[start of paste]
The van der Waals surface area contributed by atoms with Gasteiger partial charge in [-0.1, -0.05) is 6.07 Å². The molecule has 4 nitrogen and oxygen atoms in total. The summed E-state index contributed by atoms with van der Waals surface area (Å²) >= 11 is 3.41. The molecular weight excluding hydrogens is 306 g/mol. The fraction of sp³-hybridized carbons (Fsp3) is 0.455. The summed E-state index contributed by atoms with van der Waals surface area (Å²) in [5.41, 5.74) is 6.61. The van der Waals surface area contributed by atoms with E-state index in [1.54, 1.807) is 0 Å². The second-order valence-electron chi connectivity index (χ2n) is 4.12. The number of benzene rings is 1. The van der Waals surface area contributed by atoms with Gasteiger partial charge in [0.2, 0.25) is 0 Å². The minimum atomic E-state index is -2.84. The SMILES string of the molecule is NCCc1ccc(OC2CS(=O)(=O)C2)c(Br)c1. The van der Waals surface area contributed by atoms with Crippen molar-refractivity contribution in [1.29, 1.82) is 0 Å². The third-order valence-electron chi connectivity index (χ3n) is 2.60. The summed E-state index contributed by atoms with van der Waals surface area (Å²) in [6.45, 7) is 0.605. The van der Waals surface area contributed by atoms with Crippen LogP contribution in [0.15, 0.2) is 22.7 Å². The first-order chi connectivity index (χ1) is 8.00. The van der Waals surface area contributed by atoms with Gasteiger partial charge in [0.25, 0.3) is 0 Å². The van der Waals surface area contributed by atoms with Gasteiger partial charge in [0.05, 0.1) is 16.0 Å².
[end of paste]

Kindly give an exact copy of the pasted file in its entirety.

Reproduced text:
The van der Waals surface area contributed by atoms with Gasteiger partial charge in [-0.1, -0.05) is 6.07 Å². The molecule has 4 nitrogen and oxygen atoms in total. The summed E-state index contributed by atoms with van der Waals surface area (Å²) >= 11 is 3.41. The molecular weight excluding hydrogens is 306 g/mol. The fraction of sp³-hybridized carbons (Fsp3) is 0.455. The summed E-state index contributed by atoms with van der Waals surface area (Å²) in [5.41, 5.74) is 6.61. The van der Waals surface area contributed by atoms with E-state index in [1.54, 1.807) is 0 Å². The second-order valence-electron chi connectivity index (χ2n) is 4.12. The number of benzene rings is 1. The van der Waals surface area contributed by atoms with Gasteiger partial charge in [0.2, 0.25) is 0 Å². The minimum atomic E-state index is -2.84. The SMILES string of the molecule is NCCc1ccc(OC2CS(=O)(=O)C2)c(Br)c1. The van der Waals surface area contributed by atoms with Crippen molar-refractivity contribution in [1.29, 1.82) is 0 Å². The third-order valence-electron chi connectivity index (χ3n) is 2.60. The summed E-state index contributed by atoms with van der Waals surface area (Å²) in [6.45, 7) is 0.605. The van der Waals surface area contributed by atoms with Crippen LogP contribution in [0.15, 0.2) is 22.7 Å². The first-order chi connectivity index (χ1) is 8.00. The van der Waals surface area contributed by atoms with Gasteiger partial charge in [0.25, 0.3) is 0 Å². The van der Waals surface area contributed by atoms with Gasteiger partial charge in [0.05, 0.1) is 16.0 Å².